During these times, I learned that an essential part of any communication is 'listening'. You need to be a good listener first to be able to be an effective communicator.
In sales, too, you need to be a good listener first. You need to understand your customers' problems and curate your offerings accordingly. You need to ask a lot of questions to them to understand their pain points best and where exactly they need assistance, and how best you can help them.
I used to ask many questions and compare what's there in our offer basket to help them. They will pay attention only when you have what they need. Once I went to sell one thing, it so happened that I ended up selling another product from another vertical.
So the better listener and better empath you are, the better you will have a relationship with your client.
Listening helped me pitching products accordingly. I didn't have to talk a lot about all our services. I just needed to focus on the essential areas. This saved me a lot of time and their time, and I was able to have a brief, meaningful conversation without any pointless beating around the bush.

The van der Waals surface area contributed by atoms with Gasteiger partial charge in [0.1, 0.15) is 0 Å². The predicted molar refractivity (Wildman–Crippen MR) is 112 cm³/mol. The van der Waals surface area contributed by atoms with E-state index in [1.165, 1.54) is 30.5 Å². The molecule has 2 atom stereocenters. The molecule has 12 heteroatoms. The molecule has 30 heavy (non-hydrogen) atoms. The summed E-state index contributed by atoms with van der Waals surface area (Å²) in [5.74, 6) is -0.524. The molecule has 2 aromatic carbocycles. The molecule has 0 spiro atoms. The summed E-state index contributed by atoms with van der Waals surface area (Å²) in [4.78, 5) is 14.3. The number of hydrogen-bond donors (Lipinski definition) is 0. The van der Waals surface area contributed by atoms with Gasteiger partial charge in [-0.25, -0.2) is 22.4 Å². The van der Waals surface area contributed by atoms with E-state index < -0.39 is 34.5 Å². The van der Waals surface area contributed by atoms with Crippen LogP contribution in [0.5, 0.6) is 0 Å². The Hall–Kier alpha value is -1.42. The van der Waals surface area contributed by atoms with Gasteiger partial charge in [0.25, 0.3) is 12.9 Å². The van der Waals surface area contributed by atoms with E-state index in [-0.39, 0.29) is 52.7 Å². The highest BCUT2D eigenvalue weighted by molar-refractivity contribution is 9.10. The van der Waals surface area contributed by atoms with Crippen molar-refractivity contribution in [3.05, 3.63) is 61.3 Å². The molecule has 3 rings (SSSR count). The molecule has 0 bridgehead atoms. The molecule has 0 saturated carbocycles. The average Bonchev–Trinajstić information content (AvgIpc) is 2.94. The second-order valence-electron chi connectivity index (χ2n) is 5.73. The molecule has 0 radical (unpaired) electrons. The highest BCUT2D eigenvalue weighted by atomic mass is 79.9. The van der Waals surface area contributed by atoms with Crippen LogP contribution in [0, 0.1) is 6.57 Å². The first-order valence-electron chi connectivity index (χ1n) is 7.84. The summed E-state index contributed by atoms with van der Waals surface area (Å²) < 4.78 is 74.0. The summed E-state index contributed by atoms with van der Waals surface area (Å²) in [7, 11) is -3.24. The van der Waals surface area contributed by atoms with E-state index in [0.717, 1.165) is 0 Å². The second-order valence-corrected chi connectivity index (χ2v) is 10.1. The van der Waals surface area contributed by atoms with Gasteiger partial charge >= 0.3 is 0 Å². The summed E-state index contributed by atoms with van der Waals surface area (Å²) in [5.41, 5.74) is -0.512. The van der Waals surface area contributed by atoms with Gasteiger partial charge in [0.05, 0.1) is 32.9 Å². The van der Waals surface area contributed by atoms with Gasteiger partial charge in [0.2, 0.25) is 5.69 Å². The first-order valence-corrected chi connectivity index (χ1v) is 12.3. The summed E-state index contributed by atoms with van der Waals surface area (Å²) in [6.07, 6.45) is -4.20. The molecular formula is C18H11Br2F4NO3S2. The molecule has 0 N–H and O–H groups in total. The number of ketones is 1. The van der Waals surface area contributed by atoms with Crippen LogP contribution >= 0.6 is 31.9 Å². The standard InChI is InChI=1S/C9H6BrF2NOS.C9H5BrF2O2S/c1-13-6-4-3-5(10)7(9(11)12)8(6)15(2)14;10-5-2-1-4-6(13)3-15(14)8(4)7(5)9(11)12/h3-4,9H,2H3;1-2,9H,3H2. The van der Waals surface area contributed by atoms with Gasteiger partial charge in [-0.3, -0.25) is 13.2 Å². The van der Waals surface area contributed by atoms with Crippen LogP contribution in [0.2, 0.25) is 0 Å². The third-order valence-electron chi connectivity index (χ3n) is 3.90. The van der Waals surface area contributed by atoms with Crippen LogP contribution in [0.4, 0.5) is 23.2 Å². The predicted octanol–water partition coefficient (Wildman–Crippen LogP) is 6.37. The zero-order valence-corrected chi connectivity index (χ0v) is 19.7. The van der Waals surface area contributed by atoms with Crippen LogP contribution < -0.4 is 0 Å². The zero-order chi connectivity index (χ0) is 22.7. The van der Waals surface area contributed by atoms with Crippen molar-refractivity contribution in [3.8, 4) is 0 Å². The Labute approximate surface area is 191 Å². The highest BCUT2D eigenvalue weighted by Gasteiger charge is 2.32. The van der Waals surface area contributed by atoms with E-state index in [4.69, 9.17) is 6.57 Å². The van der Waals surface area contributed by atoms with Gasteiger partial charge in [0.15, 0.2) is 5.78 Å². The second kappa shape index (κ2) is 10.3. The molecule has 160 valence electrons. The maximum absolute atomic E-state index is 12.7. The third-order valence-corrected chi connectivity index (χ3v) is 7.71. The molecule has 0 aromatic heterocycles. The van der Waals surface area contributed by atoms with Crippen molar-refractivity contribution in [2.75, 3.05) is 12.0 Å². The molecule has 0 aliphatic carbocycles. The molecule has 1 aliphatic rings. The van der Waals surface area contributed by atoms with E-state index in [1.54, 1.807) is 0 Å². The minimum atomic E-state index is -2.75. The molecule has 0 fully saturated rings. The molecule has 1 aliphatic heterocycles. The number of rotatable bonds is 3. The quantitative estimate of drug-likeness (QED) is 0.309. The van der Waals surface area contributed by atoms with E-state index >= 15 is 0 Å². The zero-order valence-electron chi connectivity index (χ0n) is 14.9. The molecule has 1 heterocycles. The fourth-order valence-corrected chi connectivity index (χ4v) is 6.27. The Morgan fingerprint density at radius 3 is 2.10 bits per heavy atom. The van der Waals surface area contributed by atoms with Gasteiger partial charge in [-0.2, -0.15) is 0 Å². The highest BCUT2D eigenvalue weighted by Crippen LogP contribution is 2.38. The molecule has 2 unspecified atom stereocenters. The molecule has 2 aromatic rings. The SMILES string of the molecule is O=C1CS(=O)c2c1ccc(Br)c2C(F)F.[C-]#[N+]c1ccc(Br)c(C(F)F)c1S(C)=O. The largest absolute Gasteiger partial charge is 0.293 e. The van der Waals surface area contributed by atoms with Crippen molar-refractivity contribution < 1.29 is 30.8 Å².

Learn to Jump the Gun
Most of the sales process begins with a cold call. You have a list of the potential clients curated by the employees who worked before you or your seniors. You start cold calling them, give a catchy intro, grab their attention, and go on pitching about your product. If you grab their attention in the first 10 seconds, you have them for the next 10 minutes, provided you have a good product.